KQED was not one of the many companies or organisations that were affected by WannaCry in May or a second big attack in June — variously known as NotPetya, ExPetr, Nyetya or GoldenEye — that affected mainly Windows systems in Europe.
A report in the San Francisco Chronicle said all its Internet-connected devices, tools and machinery were disconnected in a bid to isolate and contain the ransomware which hit the organisation on 15 June.
And, as of 18 July (19 July AEST), many of these devices were still offline.
Immediately after the attack, the station's email server stopped working. All network-connected devices were taken offline and the broadcasts went off the air for more than 12 hours overnight.
Radio journalists lost hours of work and everyone who was using Windows was told not to touch their machines. Wireless Internet did not work for many days and the staff had to manage without email for a fortnight.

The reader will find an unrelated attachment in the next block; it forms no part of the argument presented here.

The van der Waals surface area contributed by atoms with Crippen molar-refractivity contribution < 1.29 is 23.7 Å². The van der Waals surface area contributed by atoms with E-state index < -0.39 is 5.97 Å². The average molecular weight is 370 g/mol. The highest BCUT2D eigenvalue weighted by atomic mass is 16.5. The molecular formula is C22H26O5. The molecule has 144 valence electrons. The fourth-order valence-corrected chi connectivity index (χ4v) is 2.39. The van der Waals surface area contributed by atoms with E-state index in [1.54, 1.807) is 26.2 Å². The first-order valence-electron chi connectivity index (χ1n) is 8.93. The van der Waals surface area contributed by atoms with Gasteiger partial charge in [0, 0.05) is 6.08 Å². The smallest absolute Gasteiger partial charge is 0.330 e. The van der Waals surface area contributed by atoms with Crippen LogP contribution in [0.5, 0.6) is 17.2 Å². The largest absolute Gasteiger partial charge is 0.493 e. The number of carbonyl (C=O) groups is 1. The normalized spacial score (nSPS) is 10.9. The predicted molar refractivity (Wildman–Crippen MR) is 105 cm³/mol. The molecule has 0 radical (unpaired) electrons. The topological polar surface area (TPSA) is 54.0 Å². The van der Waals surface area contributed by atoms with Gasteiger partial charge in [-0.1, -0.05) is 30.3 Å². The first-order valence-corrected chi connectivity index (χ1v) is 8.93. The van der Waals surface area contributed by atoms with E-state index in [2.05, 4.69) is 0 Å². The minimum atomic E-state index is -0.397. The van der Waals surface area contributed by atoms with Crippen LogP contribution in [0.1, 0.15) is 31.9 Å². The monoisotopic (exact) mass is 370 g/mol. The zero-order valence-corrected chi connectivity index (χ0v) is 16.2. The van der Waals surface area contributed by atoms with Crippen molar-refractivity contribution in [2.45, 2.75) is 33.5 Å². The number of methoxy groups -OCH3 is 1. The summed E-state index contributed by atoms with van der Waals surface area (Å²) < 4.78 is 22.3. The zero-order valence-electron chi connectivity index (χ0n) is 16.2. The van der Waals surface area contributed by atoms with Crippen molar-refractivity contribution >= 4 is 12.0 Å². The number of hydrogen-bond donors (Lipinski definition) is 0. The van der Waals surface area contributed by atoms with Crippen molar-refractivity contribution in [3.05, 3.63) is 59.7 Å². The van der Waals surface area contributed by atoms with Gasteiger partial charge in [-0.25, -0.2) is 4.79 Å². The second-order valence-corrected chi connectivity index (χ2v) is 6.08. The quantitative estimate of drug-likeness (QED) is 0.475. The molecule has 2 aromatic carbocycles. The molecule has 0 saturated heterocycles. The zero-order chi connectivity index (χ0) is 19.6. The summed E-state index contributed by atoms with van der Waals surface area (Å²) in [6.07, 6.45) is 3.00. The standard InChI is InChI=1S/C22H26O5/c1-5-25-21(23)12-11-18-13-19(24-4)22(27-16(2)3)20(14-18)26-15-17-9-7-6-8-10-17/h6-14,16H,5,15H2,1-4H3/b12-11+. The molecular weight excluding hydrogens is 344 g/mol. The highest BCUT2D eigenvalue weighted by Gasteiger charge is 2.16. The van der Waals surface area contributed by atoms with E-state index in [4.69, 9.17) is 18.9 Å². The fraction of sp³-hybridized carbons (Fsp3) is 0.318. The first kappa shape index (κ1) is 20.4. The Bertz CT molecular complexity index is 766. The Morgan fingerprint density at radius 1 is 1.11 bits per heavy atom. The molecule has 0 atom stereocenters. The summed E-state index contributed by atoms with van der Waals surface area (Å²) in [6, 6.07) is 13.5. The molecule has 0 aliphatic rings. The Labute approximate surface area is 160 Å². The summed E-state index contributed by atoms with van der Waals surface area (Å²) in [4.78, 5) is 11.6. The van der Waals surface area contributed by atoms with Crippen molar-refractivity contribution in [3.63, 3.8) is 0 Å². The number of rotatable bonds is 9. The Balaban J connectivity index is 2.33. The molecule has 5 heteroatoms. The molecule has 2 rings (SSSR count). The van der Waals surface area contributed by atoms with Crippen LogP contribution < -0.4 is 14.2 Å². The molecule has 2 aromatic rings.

The station has managed to continue its broadcasts for the most part, with the television newscast recording segments from UC Hastings for two successive weeks due to problems caused by the ransomware.
While the report did not give any name for the ransomware, it said that the ransom demanded was 1.7 Bitcoin per file, about US$3637 (A$4572 at today's rates). Given the number of files stored on its computers, the total demand would have been more than KQED's annual revenue of US$71.6 million of which US$39.7 million comes from audience contributions, according to KQED's annual financial disclosure.
KQED chief technology officer Dan Mansergh said anti-virus software had been updated on the morning of the attack. Additionally, the station had firewalls that had been updated, email-scanning software and more than one malware detection program running.
He could not give a figure for the cost of the attack as the station is yet to fully recover from the attack.
The ransomware encrypted files on a "small percentage" of the Windows computers but it appeared that many more were in line to be infected and only timely action by KQED's technical staff prevented a bigger infection taking place.
The report said KQED decided not to pay the ransom and reported the attack to the FBI.